RPO providers have had to adapt their offerings to become more flexible in response, so customers can target where they need support and scale up and down as needed. “[Vendors] can design models that accommodate multiple suppliers, or where they do their own resourcing but need help with screening, or simply where they’re looking to experts to guide them through the market,” says Pete Holliday, managing director of Sopra Steria Recruitment, a managed service provider (MSP).
This favours those companies starting out on their RPO journey, who are able to ‘dip a toe in’ to outsourcing for specific projects and scale up and down as the market requires, or when they feel confident enough to add something else. “It’s a means of testing the concept for some companies,” explains Jon Porter, managing director of PeopleScout UK. “So they might ask a supplier to look after specific job families such as early careers, or a specific geography. Other areas they may feel are so important they want to keep them in-house.”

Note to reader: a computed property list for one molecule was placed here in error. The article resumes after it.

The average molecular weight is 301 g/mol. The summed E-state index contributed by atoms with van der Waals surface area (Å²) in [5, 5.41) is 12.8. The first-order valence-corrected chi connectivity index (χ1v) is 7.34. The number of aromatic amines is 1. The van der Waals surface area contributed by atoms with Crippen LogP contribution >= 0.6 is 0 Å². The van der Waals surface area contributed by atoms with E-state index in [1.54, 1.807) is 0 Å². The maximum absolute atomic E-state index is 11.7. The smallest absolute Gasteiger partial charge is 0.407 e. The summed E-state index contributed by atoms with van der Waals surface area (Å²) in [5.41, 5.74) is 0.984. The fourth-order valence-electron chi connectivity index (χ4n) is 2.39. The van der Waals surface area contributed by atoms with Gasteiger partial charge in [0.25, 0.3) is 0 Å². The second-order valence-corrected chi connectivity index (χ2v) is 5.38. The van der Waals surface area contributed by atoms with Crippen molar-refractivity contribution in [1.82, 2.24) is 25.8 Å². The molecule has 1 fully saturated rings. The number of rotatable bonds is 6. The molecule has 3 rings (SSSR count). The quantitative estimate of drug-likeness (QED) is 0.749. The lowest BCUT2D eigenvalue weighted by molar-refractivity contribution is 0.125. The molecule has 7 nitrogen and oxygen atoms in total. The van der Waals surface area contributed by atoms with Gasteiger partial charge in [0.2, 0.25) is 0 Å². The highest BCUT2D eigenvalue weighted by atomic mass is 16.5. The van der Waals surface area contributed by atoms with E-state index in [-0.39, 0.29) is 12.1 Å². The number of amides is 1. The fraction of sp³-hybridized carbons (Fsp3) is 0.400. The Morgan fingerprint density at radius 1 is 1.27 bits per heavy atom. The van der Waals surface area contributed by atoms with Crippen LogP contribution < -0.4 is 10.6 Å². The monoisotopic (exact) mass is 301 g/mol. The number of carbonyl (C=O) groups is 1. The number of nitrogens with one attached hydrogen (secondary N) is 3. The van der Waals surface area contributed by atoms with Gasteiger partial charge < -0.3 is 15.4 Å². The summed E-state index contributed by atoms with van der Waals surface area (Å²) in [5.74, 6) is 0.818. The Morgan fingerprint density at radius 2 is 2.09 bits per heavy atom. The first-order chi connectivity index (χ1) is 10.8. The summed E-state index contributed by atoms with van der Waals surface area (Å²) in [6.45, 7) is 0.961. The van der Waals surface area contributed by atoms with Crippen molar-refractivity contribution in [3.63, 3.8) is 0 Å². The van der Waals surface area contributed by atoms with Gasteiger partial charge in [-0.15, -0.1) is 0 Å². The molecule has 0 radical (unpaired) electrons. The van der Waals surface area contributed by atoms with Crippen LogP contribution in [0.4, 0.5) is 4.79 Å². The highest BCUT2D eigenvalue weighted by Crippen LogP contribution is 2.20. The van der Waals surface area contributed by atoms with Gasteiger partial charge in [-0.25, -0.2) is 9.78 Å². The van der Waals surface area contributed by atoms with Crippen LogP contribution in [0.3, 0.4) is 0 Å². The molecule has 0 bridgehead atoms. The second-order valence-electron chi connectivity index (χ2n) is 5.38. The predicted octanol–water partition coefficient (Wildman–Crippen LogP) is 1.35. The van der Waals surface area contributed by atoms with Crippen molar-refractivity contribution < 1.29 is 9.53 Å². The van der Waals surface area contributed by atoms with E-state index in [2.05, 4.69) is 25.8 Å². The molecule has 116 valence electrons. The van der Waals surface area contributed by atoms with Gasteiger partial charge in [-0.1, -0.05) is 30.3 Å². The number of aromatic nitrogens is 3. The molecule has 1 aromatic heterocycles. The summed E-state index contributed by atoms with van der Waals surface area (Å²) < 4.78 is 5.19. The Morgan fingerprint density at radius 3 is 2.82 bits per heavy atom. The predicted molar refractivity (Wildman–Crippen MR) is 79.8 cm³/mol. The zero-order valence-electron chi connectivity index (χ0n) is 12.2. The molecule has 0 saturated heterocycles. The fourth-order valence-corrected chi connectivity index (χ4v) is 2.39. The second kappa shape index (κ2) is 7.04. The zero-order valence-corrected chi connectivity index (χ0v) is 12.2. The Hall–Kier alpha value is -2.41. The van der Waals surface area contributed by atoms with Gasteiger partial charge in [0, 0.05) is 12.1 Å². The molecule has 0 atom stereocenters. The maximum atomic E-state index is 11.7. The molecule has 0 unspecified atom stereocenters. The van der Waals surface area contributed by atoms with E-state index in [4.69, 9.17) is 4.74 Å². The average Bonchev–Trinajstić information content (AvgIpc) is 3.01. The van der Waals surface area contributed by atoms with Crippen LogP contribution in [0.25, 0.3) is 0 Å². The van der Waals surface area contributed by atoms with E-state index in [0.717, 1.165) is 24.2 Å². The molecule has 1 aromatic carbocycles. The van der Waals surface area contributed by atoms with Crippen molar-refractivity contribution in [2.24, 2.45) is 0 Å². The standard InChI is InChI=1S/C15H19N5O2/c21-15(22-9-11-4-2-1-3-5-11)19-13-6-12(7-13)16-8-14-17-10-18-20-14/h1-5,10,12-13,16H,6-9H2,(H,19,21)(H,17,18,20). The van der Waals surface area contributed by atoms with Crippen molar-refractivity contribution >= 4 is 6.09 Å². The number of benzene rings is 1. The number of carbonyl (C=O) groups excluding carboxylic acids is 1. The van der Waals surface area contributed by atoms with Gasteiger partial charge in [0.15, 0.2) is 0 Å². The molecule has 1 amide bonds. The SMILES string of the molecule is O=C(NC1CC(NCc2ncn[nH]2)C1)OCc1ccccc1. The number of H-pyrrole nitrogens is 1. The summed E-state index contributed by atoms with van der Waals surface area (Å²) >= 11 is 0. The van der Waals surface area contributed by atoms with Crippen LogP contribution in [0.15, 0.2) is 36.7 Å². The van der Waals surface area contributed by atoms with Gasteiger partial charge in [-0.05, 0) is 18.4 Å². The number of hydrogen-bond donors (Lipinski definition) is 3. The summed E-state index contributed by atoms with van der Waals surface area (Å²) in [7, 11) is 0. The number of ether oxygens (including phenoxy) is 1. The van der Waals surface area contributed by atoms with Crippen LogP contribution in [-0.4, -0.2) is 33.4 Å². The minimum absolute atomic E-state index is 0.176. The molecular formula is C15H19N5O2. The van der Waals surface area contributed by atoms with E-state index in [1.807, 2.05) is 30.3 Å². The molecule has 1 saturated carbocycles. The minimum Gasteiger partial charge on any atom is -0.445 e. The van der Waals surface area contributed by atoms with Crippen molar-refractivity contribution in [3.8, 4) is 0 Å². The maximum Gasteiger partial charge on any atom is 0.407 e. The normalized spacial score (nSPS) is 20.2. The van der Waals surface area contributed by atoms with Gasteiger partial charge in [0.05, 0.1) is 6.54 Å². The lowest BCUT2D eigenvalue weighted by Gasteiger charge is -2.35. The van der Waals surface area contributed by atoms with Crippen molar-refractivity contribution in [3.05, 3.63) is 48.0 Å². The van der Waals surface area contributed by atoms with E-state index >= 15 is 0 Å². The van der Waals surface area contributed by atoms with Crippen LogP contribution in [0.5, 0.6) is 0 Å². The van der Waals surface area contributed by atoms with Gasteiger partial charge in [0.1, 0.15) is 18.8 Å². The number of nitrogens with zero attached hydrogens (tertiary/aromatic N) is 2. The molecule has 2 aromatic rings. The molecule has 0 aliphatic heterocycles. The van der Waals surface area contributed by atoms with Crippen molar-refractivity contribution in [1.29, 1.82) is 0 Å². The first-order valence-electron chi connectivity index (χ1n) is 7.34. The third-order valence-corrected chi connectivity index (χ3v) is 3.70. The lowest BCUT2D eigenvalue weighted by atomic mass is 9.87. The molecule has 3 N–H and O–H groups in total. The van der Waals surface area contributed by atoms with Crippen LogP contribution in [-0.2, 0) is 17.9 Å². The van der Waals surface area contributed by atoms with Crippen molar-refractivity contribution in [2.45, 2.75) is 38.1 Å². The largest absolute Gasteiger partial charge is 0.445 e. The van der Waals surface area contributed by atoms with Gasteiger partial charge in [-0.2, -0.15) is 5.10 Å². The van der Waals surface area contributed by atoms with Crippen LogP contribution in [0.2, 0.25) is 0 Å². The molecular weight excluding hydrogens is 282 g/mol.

And because most vendors’ technology platforms are cloud-based, it’s relatively easy to scale up and down in this way, as well as less costly because they’re not constantly investing in infrastructure. Many offer “assessment as a service” or similar products so organisations can buy what they need and upscale if necessary.
“Cloud-based platforms mean a lot of the infrastructure has gone, but it’s important to check that your provider can be agile and change things on the fly,” adds Wachholz. “The biggest inhibitor to successful RPO is deploying the technology – it’s important to know whether they can integrate and leverage that tech today.”
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The technology aspect has always been central to an RPO investment, and continues to be. Vendors tend to deploy sophisticated management systems that can keep track of everything from the recruitment agencies you work with to communications with candidates themselves. Due diligence into the technology platform used by a provider is still crucial, however.